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To Omnibus…or Not…

Now that the Republicans will have clear control over both chambers beginning in January, the decision becomes one of how to proceed with overdue FY 15 funding.  The existing Continuing Resolution (CR) expires on December 11.  GOP leaders are pondering the pros and cons of three different approaches:

  • Pass another short-term CR through February or March 2015 to allow newly seated Republicans to vote next year on funding and potential policy provisions that better reflect Republican positions.
  • Pass an Omnibus bill during the Lame Duck session that would include all 12 appropriations accounts at roughly the same broad funding levels as in FY 14. This would allow Republicans to “clear the decks” so to speak and begin fresh to work on FY 16 funding with the new Congress in January.
  • Pass a year-long CR that would fund the government through the end of the fiscal year and allow new members a chance to get their “sea legs” before having to vote on fairly complex legislation.

All three options are being considered.  At present, several of the most conservative House members want another short term CR so that they have a stronger shot at crafting policy changes in whatever measure is finally passed.  House and Senate appropriators, however, appear to be more supportive of passing an Omnibus measure now so that Federal agencies could begin to plan or continue support for a range of programs whose fates are uncertain absent a final funding figure.  The idea of a year-long CR is somewhat appealing for some rank and file Republican members who would prefer to spend time considering how best to fund government programs under their new “in power” regime.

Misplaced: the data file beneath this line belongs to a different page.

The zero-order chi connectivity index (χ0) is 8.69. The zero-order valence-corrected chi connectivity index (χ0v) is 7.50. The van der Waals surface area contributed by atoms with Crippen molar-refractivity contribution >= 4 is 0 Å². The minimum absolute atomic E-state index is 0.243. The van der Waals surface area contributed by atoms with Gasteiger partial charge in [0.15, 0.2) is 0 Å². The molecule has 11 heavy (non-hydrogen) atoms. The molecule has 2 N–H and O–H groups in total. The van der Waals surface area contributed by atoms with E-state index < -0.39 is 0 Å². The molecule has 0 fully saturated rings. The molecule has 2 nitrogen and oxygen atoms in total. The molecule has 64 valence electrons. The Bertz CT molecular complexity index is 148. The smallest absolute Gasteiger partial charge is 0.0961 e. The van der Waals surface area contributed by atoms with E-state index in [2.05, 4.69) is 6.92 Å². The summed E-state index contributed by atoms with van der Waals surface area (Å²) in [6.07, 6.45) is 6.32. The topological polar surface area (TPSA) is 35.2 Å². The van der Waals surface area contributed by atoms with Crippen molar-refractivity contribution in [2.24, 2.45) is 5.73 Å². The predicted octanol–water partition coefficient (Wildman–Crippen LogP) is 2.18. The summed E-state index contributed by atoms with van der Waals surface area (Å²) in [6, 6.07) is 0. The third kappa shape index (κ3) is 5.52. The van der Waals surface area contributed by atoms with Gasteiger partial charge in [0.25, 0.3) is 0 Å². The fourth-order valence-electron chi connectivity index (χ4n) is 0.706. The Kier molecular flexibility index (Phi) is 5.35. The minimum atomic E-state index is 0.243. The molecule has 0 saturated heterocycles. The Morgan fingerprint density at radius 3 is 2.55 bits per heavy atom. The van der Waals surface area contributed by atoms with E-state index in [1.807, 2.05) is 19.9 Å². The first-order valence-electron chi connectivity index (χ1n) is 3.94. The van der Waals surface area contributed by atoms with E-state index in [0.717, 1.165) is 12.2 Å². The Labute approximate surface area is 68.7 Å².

Decisions are expected to be made fairly soon as, even in a Lame Duck session, Congress takes time for the holidays.  They will be “in” only between November 12 and 20 and December 1 and 12.  They will reconvene for at least one day on Saturday, January 3, 2015 to set schedules until the beginning of the 114th Congress later that month.